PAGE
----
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AIM

10/12/17

7

−3−5

Wake Turbulence

7

−3−5. Operations Problem Areas

a.

A wake encounter can be catastrophic. In 1972

at Fort Worth a DC

−9 got too close to a DC−10

(two miles back), rolled, caught a wingtip, and
cartwheeled coming to rest in an inverted position on
the runway. All aboard were killed. Serious and even
fatal GA accidents induced by wake vortices are not
uncommon. However, a wake encounter is not
necessarily hazardous. It can be one or more jolts with
varying severity depending upon the direction of the
encounter, weight of the generating aircraft, size of
the encountering aircraft, distance from the generat-
ing aircraft, and point of vortex encounter. The
probability of induced roll increases when the
encountering aircraft’s heading is generally aligned
with the flight path of the generating aircraft.

b.

AVOID THE AREA BELOW AND BEHIND

THE GENERATING AIRCRAFT, ESPECIALLY
AT LOW ALTITUDE WHERE EVEN A
MOMENTARY WAKE ENCOUNTER COULD BE
HAZARDOUS. This is not easy to do. Some
accidents have occurred even though the pilot of the
trailing aircraft had carefully noted that the aircraft in
front was at a considerably lower altitude. Unfortu-
nately, this does not ensure that the flight path of the
lead aircraft will be below that of the trailing aircraft.

c.

Pilots should be particularly alert in calm wind

conditions and situations where the vortices could:

1.

Remain in the touchdown area.

2.

Drift from aircraft operating on a nearby

runway.

3.

Sink into the takeoff or landing path from a

crossing runway.

4.

Sink into the traffic pattern from other airport

operations.

5.

Sink into the flight path of VFR aircraft

operating on the hemispheric altitude 500 feet below.

d.

Pilots of all aircraft should visualize the

location of the vortex trail behind larger aircraft and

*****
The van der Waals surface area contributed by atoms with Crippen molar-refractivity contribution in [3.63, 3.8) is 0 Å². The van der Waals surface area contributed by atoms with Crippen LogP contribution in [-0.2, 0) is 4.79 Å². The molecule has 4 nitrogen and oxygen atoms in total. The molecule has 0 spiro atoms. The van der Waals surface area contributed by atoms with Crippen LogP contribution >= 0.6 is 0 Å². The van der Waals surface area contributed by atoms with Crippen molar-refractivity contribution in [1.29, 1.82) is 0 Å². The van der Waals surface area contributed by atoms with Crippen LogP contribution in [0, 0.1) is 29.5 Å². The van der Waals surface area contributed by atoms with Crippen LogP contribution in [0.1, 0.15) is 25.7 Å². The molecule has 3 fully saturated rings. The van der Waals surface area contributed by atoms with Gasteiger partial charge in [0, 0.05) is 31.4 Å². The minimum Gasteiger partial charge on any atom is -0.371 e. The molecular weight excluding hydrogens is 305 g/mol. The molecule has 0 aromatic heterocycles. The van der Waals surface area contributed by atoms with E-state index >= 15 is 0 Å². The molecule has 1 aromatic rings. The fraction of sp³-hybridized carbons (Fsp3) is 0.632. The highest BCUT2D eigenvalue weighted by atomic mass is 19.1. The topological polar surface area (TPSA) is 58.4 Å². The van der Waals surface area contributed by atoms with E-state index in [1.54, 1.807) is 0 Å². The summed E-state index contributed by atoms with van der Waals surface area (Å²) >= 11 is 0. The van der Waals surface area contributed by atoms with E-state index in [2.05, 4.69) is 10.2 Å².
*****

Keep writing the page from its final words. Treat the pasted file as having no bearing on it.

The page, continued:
use proper vortex avoidance procedures to achieve
safe operation. It is equally important that pilots of
larger aircraft plan or adjust their flight paths to
minimize vortex exposure to other aircraft.

7

−3−6. Vortex Avoidance Procedures

a.

Under certain conditions, airport traffic control-

lers apply procedures for separating IFR aircraft. If a
pilot accepts a clearance to visually follow a
preceding aircraft, the pilot accepts responsibility for
separation and wake turbulence avoidance. The
controllers will also provide to VFR aircraft, with
whom they are in communication and which in the
tower’s opinion may be adversely affected by wake
turbulence from a larger aircraft, the position, altitude
and direction of flight of larger aircraft followed by
the phrase “CAUTION 

− WAKE TURBULENCE.”

After issuing the caution for wake turbulence, the
airport traffic controllers generally do not provide
additional information to the following aircraft
unless the airport traffic controllers know the
following aircraft is overtaking the preceding
aircraft. WHETHER OR NOT A WARNING OR
INFORMATION HAS BEEN GIVEN, HOWEVER,
THE PILOT IS EXPECTED TO ADJUST AIR-
CRAFT OPERATIONS AND FLIGHT PATH AS
NECESSARY TO PRECLUDE SERIOUS WAKE
ENCOUNTERS. When any doubt exists about
maintaining safe separation distances between
aircraft during approaches, pilots should ask the
control tower for updates on separation distance and
aircraft groundspeed.

b.

The following vortex avoidance procedures are

recommended for the various situations:

1. Landing behind a larger aircraft

− same

runway.

Stay at or above the larger aircraft’s final

approach flight path

−note its touchdown point−land

beyond it.

2. Landing behind a larger aircraft

− when

parallel runway is closer than 2,500 feet.

Consider

possible drift to your runway. Stay at or above the
larger aircraft’s final approach flight path

− note its

touchdown point.

3. Landing behind a larger aircraft

− crossing

runway.

Cross above the larger aircraft’s flight path.

4. Landing behind a departing larger air-

craft

− same runway. Note the larger aircraft’s

rotation point

− land well prior to rotation point.

5. Landing behind a departing larger air-

craft

− crossing runway. Note the larger aircraft’s

rotation point

− if past the intersection− continue the

approach

− land prior to the intersection. If larger

aircraft rotates prior to the intersection, avoid flight